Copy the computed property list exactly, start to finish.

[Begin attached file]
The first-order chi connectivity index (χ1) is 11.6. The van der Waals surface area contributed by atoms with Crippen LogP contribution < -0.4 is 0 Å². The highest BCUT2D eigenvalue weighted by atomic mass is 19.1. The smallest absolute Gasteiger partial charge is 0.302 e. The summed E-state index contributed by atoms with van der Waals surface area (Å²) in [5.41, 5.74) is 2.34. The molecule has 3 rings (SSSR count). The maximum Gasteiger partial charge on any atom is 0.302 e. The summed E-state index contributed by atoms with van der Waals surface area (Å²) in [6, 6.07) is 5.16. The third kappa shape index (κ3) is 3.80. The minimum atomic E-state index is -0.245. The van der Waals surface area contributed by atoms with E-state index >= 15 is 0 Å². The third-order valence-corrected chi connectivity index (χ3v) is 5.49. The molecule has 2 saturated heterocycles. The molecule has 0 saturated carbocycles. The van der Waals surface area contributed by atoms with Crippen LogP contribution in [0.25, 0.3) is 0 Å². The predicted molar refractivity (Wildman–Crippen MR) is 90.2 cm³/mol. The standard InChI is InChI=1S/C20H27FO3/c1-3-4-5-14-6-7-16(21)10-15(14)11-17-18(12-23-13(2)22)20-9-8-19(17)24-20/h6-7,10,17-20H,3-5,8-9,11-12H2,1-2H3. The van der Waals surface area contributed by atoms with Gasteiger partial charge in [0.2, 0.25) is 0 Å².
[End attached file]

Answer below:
The first-order chi connectivity index (χ1) is 11.6. The van der Waals surface area contributed by atoms with Crippen LogP contribution < -0.4 is 0 Å². The highest BCUT2D eigenvalue weighted by atomic mass is 19.1. The smallest absolute Gasteiger partial charge is 0.302 e. The summed E-state index contributed by atoms with van der Waals surface area (Å²) in [5.41, 5.74) is 2.34. The molecule has 3 rings (SSSR count). The maximum Gasteiger partial charge on any atom is 0.302 e. The summed E-state index contributed by atoms with van der Waals surface area (Å²) in [6, 6.07) is 5.16. The third kappa shape index (κ3) is 3.80. The minimum atomic E-state index is -0.245. The van der Waals surface area contributed by atoms with E-state index >= 15 is 0 Å². The third-order valence-corrected chi connectivity index (χ3v) is 5.49. The molecule has 2 saturated heterocycles. The molecule has 0 saturated carbocycles. The van der Waals surface area contributed by atoms with Crippen LogP contribution in [0.25, 0.3) is 0 Å². The predicted molar refractivity (Wildman–Crippen MR) is 90.2 cm³/mol. The standard InChI is InChI=1S/C20H27FO3/c1-3-4-5-14-6-7-16(21)10-15(14)11-17-18(12-23-13(2)22)20-9-8-19(17)24-20/h6-7,10,17-20H,3-5,8-9,11-12H2,1-2H3. The van der Waals surface area contributed by atoms with Gasteiger partial charge in [0.2, 0.25) is 0 Å².